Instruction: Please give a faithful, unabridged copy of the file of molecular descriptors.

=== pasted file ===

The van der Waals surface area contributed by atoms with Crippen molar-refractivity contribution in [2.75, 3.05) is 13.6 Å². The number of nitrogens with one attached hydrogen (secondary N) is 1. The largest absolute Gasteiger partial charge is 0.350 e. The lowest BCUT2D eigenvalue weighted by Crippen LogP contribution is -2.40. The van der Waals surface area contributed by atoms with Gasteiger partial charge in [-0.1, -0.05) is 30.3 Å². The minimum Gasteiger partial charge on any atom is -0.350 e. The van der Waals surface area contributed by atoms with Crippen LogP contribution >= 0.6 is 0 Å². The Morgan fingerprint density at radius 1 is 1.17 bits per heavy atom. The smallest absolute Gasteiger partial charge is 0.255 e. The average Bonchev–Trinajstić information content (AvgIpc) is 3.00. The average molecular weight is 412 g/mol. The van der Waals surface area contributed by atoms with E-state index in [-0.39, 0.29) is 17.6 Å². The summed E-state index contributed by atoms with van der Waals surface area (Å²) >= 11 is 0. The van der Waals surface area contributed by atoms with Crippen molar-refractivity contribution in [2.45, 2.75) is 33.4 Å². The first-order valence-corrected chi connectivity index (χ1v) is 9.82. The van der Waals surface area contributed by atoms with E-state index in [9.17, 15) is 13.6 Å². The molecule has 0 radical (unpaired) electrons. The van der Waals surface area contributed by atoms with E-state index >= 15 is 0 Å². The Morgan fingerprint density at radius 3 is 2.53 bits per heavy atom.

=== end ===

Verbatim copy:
The van der Waals surface area contributed by atoms with Crippen molar-refractivity contribution in [2.75, 3.05) is 13.6 Å². The number of nitrogens with one attached hydrogen (secondary N) is 1. The largest absolute Gasteiger partial charge is 0.350 e. The lowest BCUT2D eigenvalue weighted by Crippen LogP contribution is -2.40. The van der Waals surface area contributed by atoms with Gasteiger partial charge in [-0.1, -0.05) is 30.3 Å². The minimum Gasteiger partial charge on any atom is -0.350 e. The van der Waals surface area contributed by atoms with Crippen LogP contribution >= 0.6 is 0 Å². The Morgan fingerprint density at radius 1 is 1.17 bits per heavy atom. The smallest absolute Gasteiger partial charge is 0.255 e. The average Bonchev–Trinajstić information content (AvgIpc) is 3.00. The average molecular weight is 412 g/mol. The van der Waals surface area contributed by atoms with E-state index in [-0.39, 0.29) is 17.6 Å². The summed E-state index contributed by atoms with van der Waals surface area (Å²) >= 11 is 0. The van der Waals surface area contributed by atoms with Crippen molar-refractivity contribution in [2.45, 2.75) is 33.4 Å². The first-order valence-corrected chi connectivity index (χ1v) is 9.82. The van der Waals surface area contributed by atoms with E-state index in [9.17, 15) is 13.6 Å². The molecule has 0 radical (unpaired) electrons. The van der Waals surface area contributed by atoms with E-state index >= 15 is 0 Å². The Morgan fingerprint density at radius 3 is 2.53 bits per heavy atom.